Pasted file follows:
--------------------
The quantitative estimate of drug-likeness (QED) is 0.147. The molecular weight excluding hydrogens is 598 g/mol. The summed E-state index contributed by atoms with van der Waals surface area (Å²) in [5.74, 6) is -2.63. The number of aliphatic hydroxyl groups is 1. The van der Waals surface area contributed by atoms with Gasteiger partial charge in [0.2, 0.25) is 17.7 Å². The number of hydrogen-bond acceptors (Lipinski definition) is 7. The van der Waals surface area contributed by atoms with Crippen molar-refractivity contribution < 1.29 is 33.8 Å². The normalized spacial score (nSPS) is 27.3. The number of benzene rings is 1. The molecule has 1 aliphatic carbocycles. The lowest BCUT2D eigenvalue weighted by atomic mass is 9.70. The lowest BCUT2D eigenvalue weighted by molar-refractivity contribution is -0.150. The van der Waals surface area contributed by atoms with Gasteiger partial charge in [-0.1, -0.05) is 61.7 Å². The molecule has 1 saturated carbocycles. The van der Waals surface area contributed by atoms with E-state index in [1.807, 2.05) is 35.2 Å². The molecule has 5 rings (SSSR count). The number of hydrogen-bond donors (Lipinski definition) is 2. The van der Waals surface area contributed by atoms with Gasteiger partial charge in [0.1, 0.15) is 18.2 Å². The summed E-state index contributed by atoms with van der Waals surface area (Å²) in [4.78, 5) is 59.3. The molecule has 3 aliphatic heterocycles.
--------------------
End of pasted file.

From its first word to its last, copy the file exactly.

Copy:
The quantitative estimate of drug-likeness (QED) is 0.147. The molecular weight excluding hydrogens is 598 g/mol. The summed E-state index contributed by atoms with van der Waals surface area (Å²) in [5.74, 6) is -2.63. The number of aliphatic hydroxyl groups is 1. The van der Waals surface area contributed by atoms with Gasteiger partial charge in [0.2, 0.25) is 17.7 Å². The number of hydrogen-bond acceptors (Lipinski definition) is 7. The van der Waals surface area contributed by atoms with Crippen molar-refractivity contribution < 1.29 is 33.8 Å². The normalized spacial score (nSPS) is 27.3. The number of benzene rings is 1. The molecule has 1 aliphatic carbocycles. The lowest BCUT2D eigenvalue weighted by atomic mass is 9.70. The lowest BCUT2D eigenvalue weighted by molar-refractivity contribution is -0.150. The van der Waals surface area contributed by atoms with Gasteiger partial charge in [-0.1, -0.05) is 61.7 Å². The molecule has 1 saturated carbocycles. The van der Waals surface area contributed by atoms with E-state index in [1.807, 2.05) is 35.2 Å². The molecule has 5 rings (SSSR count). The number of hydrogen-bond donors (Lipinski definition) is 2. The van der Waals surface area contributed by atoms with Gasteiger partial charge in [0.1, 0.15) is 18.2 Å². The summed E-state index contributed by atoms with van der Waals surface area (Å²) in [4.78, 5) is 59.3. The molecule has 3 aliphatic heterocycles.